A group of five boxers and I recently threw punches to upbeat music while an instructor egged us on. By the end of the 20-minute workout, I’d broken a sweat and my smartwatch showed my heart rate thumping at 140 beats a minute.
Normally, this would be the result of a workout at my local gym. But in a pandemic that has forced most fitness centers to shut down, I had to settle for a make-believe boxing class while wearing a computer headset and jabbing and punching with a pair of motion-sensing controllers.
That’s just part of what I’ve been doing in Facebook’s new virtual-reality system, the Oculus Quest 2, which the company unveiled on Wednesday, to escape from the seemingly never-ending pandemic-induced stay-at-home session. In another game, I played Texas hold ’em poker with a table of chatty players. In still another, I rowed a kayak to infiltrate an enemy base.
The Oculus Quest 2 is Facebook’s latest foray into virtual reality gaming. In this version, Oculus, the virtual-reality company that Facebook acquired for $2 billion in 2014, took what it learned from earlier experiments selling bulky headgear wired to powerful computers as well as wireless goggles that relied on smartphones to run games.
Now the Quest 2, the company said, blends the best of both worlds. It’s a complete virtual reality system inside a portable headset (no phone required). And if you want to play more powerful games, you have the option of attaching the headset to a personal computer (which will require buying a separate PC for upward of $829) for extra horsepower.
“Everything felt to us like we were compromising on this or that, but now we can say we have this hybrid experience,” said Prabhu Parthasarathy, a product manager for Facebook’s Oculus.
Based on my tests for a week, the Quest 2 is a major improvement from the Oculus Rift, Facebook’s first virtual-reality system in 2016. The Oculus Rift suffered from a complicated setup, awkward controls and lackluster games — and it required a powerful computer to work, which drove the cost up to $1,500.
The Oculus Quest 2, which costs $300, is more compelling and easier to set up. There are now also more than 200 titles for people to choose from, including puzzle games, shooters and creativity apps.
So how was it? Compared with sitting next to an air purifier while doomscrolling through news about the California wildfires, I had fun in Facebook’s virtual la-la land. But many of the games quickly felt repetitive and strained my eyes. In the end, I much preferred vegging out with my PlayStation or Nintendo consoles, which have far superior video games.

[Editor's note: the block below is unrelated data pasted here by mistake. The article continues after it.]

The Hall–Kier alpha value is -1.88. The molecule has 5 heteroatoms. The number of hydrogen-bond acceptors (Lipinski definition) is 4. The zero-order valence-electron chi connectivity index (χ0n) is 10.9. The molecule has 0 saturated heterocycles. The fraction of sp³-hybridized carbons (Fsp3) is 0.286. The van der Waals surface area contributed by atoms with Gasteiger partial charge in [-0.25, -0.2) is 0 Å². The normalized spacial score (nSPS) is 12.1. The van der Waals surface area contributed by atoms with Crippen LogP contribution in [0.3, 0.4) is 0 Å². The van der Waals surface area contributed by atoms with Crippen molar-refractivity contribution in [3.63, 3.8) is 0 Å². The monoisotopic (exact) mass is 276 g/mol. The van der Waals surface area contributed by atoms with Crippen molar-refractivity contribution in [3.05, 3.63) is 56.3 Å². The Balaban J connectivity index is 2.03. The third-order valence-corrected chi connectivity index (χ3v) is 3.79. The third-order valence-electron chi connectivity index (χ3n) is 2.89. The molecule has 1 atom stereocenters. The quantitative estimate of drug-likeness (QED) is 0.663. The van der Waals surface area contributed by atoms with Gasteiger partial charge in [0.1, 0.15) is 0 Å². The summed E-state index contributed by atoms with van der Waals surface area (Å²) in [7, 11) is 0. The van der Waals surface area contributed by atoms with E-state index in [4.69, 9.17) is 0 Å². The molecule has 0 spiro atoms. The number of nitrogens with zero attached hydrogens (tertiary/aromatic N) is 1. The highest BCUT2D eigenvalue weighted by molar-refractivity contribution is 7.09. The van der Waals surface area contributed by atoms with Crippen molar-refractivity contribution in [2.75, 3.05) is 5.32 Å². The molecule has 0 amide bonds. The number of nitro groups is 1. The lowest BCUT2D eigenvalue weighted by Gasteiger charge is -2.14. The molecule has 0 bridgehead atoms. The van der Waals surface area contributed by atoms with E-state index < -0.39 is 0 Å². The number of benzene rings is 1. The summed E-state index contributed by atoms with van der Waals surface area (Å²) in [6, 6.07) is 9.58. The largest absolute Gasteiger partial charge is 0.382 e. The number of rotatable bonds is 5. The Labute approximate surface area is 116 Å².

Here’s how the Quest 2 works, its pros and cons and what to expect if you buy a virtual-reality system today.
Product Setup and Overview
Compared with past virtual-reality systems, the Quest 2 is a breeze to set up. You simply download the Oculus app to your phone and log in with your Facebook account. (In October, Facebook will begin requiring new Oculus users to log in with Facebook accounts.) The app then walks you through how to turn on the headset and synchronize the two wireless controllers.
The headset and controllers include motion sensors to follow your head and hand movements. For safety reasons, don’t expect to walk around: You’ll only play Oculus virtual-reality games either standing up or sitting down. When you stand up, the system lets you see through the headset using a camera so that you can use the controllers to draw an outline around your play area to avoid striking obstacles.
The headset feels lightweight and includes adjustable straps and lenses. Over all, the video looked clear. But after moving your head around a lot, images can look blurry and it will occasionally need readjusting to bring the picture back into focus.
The headset’s battery will last two to three hours, and it’s rechargeable by plugging in a USB cable. The motion controllers use AA batteries, which will last many sessions — I still haven’t had to replace them.
You can easily buy games through the Oculus app store. Here’s where my praise for the system begins to fade.